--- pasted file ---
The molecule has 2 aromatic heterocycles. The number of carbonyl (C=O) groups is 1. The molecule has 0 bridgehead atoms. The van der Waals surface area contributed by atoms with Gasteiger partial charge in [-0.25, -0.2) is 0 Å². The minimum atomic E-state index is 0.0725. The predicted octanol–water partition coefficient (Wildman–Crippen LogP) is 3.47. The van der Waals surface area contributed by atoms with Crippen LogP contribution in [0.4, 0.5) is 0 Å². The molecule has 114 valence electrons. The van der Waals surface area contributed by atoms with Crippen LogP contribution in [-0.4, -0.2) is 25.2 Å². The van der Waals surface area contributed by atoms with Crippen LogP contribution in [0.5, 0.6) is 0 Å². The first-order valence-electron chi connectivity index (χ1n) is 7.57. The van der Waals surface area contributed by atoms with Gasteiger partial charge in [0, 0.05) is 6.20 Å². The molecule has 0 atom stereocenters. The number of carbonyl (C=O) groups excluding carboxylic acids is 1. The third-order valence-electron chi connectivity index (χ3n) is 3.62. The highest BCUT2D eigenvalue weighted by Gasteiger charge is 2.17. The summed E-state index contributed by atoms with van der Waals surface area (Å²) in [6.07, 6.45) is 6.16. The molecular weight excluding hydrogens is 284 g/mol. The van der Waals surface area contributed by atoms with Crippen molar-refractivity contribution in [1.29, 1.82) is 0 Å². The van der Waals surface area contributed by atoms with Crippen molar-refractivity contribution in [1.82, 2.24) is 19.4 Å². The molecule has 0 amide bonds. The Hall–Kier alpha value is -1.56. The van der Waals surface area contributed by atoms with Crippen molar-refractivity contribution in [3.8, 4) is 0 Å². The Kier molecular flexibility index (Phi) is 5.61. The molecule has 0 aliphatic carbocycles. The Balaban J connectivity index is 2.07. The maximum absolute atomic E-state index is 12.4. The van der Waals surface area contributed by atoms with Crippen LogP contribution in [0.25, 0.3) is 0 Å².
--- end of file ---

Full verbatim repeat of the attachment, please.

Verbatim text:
The molecule has 2 aromatic heterocycles. The number of carbonyl (C=O) groups is 1. The molecule has 0 bridgehead atoms. The van der Waals surface area contributed by atoms with Gasteiger partial charge in [-0.25, -0.2) is 0 Å². The minimum atomic E-state index is 0.0725. The predicted octanol–water partition coefficient (Wildman–Crippen LogP) is 3.47. The van der Waals surface area contributed by atoms with Crippen LogP contribution in [0.4, 0.5) is 0 Å². The molecule has 114 valence electrons. The van der Waals surface area contributed by atoms with Crippen LogP contribution in [-0.4, -0.2) is 25.2 Å². The van der Waals surface area contributed by atoms with Crippen LogP contribution in [0.5, 0.6) is 0 Å². The first-order valence-electron chi connectivity index (χ1n) is 7.57. The van der Waals surface area contributed by atoms with Gasteiger partial charge in [0, 0.05) is 6.20 Å². The molecule has 0 atom stereocenters. The number of carbonyl (C=O) groups excluding carboxylic acids is 1. The third-order valence-electron chi connectivity index (χ3n) is 3.62. The highest BCUT2D eigenvalue weighted by Gasteiger charge is 2.17. The summed E-state index contributed by atoms with van der Waals surface area (Å²) in [6.07, 6.45) is 6.16. The molecular weight excluding hydrogens is 284 g/mol. The van der Waals surface area contributed by atoms with Crippen molar-refractivity contribution in [1.29, 1.82) is 0 Å². The van der Waals surface area contributed by atoms with Crippen molar-refractivity contribution in [1.82, 2.24) is 19.4 Å². The molecule has 0 amide bonds. The Hall–Kier alpha value is -1.56. The van der Waals surface area contributed by atoms with Crippen molar-refractivity contribution in [3.8, 4) is 0 Å². The Kier molecular flexibility index (Phi) is 5.61. The molecule has 0 aliphatic carbocycles. The Balaban J connectivity index is 2.07. The maximum absolute atomic E-state index is 12.4. The van der Waals surface area contributed by atoms with Crippen LogP contribution in [0.25, 0.3) is 0 Å².